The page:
district XVIII borders the huge hilltop church, sacre coeur (sacred heart), and is on a downward slope facing away from the city (northern). our hosts suggested one evening in the beginning of our stay that we go up to the church and the plaza on the southern slope of the hill to get an evening view of the city. this was our first sightseeing in paris. from the plaza we could see the city spread out in from of us. we could just barely see notre dame and the louvre. we soon walked around a building and suddenly we could see the eiffel tower. i have seen so many images of this structure and heard so much about it that it was a little odd seeing it in real life. it was even more odd when on the hour it suddenly started sparkling like it was wearing some kind of sequin bodysuit. we discovered later that it often does this after dark.
so we took a liking to paris pretty quickly. edith took us out one afternoon and i got my first look at the louvre. (isn't it funny how these first sightings seem so much more mentionable than, say, the first time little arthur and i colored together?) we just walked through the palace courtyards to the church where all the kings went. then she took us up to the rooftop of one of the large department stores in the city. from there we had a wonderful view of the city with a labeled panoramic painting along the hand railing. it was quite nice. the city is all winding streets and huge, old buildings with courtyards, except when those buildings give way to large cathedral-like churches and palaces. it is all quite grand. edith gave us a little history about the city and some of the buildings. it is so wonderful to have personal tourguides!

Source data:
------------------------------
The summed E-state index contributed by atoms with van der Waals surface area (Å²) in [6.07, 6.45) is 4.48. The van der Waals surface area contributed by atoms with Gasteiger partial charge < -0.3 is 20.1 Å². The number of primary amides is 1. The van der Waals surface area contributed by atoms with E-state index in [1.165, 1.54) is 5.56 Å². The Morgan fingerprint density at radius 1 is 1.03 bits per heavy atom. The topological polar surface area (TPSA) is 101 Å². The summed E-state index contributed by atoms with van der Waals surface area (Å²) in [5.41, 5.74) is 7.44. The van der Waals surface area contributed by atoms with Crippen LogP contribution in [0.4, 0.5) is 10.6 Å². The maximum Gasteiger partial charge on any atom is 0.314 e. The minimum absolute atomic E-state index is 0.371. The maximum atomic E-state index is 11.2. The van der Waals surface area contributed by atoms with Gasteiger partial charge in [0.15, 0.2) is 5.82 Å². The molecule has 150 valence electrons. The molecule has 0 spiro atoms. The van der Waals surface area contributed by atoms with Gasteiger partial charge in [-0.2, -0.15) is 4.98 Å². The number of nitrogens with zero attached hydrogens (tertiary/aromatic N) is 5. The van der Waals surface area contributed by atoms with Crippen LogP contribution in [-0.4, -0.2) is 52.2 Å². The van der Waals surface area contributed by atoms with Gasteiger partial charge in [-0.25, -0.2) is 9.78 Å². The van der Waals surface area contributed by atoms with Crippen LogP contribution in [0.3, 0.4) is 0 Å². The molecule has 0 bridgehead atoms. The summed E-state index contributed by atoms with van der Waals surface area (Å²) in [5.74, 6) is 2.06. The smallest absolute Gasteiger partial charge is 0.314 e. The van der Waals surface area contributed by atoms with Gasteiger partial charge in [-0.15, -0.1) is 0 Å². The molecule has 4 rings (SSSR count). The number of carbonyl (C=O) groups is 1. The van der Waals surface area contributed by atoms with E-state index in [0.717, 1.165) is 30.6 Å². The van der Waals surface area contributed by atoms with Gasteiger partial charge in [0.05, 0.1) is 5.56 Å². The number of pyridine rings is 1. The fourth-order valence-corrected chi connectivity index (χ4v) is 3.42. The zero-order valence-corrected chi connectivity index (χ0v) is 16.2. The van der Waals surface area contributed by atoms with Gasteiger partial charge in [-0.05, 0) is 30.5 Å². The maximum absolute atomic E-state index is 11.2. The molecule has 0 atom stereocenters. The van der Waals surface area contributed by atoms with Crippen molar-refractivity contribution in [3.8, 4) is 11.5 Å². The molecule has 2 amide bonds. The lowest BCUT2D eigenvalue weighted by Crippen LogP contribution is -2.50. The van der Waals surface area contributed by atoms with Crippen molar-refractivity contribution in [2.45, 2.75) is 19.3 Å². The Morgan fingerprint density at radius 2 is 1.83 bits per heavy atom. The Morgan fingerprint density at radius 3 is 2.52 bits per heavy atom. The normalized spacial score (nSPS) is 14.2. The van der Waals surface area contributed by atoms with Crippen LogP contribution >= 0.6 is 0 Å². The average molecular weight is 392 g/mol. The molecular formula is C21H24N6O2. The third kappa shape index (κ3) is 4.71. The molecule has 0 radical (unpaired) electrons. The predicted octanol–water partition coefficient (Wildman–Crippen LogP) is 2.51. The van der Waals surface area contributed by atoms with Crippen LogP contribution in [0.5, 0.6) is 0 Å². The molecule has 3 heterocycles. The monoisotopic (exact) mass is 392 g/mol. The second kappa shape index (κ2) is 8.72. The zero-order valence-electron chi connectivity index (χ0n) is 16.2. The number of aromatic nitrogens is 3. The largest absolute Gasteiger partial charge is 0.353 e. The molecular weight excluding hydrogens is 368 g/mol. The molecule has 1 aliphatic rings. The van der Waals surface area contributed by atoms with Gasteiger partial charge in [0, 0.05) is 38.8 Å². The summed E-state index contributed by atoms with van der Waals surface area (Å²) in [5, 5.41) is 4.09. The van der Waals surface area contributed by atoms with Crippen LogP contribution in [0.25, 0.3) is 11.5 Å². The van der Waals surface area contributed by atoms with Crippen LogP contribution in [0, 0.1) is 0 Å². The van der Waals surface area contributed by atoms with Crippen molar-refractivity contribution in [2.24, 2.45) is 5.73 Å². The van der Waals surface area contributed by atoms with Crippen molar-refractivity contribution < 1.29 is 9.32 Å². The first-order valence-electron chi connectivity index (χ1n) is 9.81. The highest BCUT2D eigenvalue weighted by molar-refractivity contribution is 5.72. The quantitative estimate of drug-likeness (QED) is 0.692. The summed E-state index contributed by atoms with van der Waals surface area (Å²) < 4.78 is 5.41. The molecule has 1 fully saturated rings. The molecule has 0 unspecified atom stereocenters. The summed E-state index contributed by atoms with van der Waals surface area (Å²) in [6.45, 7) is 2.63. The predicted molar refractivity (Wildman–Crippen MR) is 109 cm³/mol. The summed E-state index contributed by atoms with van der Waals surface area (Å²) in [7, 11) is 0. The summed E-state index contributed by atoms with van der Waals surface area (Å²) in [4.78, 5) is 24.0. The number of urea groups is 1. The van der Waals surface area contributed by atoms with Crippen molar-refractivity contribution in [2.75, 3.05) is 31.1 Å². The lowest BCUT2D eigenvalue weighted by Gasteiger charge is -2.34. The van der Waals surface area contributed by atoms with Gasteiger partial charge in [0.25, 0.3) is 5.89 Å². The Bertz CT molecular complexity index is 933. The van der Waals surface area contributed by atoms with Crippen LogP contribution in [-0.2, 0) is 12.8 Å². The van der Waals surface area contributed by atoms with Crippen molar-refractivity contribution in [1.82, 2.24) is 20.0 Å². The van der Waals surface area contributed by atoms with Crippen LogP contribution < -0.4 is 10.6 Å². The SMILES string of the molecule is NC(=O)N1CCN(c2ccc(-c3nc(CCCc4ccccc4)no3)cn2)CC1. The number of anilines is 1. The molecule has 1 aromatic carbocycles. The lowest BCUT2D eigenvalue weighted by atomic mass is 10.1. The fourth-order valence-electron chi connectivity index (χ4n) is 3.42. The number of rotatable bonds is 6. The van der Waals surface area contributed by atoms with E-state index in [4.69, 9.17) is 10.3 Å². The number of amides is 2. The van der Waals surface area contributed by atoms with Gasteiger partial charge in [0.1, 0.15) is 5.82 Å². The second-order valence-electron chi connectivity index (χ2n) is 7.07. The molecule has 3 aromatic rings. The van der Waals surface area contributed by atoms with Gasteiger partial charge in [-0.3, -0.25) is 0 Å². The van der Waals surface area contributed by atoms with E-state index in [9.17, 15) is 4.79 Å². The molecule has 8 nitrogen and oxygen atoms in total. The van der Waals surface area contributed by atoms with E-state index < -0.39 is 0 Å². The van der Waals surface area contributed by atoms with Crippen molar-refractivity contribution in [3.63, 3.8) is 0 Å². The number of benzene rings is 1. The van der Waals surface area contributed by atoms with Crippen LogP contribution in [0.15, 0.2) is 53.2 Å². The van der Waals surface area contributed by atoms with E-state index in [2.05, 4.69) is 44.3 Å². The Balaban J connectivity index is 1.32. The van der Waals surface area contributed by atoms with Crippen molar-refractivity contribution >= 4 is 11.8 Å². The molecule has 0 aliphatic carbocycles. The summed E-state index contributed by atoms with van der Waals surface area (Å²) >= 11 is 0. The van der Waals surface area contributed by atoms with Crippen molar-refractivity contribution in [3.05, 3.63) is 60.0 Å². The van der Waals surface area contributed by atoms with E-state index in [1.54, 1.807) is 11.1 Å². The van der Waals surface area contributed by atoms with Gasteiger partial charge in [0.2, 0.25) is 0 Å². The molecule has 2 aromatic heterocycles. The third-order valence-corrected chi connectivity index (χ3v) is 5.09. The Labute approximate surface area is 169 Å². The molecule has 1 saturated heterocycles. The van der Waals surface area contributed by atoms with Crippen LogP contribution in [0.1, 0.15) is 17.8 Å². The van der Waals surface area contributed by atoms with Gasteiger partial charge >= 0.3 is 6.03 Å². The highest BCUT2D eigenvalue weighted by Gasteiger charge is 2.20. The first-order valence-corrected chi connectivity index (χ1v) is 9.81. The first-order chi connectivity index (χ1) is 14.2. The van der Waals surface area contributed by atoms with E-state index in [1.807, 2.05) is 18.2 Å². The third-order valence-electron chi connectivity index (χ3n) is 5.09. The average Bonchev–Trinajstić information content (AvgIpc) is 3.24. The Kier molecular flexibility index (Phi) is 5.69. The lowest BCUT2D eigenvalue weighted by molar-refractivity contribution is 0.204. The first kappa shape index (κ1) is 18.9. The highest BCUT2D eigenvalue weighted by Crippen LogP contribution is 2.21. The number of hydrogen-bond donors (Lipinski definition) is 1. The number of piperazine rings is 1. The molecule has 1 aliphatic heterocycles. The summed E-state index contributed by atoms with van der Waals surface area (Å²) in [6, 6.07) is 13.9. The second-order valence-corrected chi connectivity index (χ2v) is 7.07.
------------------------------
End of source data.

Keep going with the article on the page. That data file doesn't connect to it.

we wandered a little of the inner city that night, but it wasn't until a couple of days later that we did a full sightseeing of paris. we took the metro into the center (concorde) and walked all day. we saw all the sights we were interested and a few thrown in along the way. it was quite fun. it was nice being out on our own with a vague plan (you would think we would be tired of this by now, but you would be surprised how rarely we had this much of a plan when we set out for a day.) we were amused at seeing all the famous sights. we had a good time. it was dark by the time we were finishing and we went back to the department store panorama to see the city at night from the center. we finished our circular walk at the concorde metro stop and headed home. we felt very accomplished.
perhaps the romantic image of paris comes from the feel of the city itself. it is a thriving city with a mixing of present and history all around. we didn't feel ready to leave paris, a week after arriving, but when it came time to end our visit with the back family we couldn't work out quite how to stay a couple more days there. we went to normandy for a couple of days instead.
we never found the people of paris to be any more rude than anywhere else. all
of the running around and shopping we did, we never encountered any problems.
we really began to wonder where this stereotype came from.
© Copyright Cheryln Crowl 2000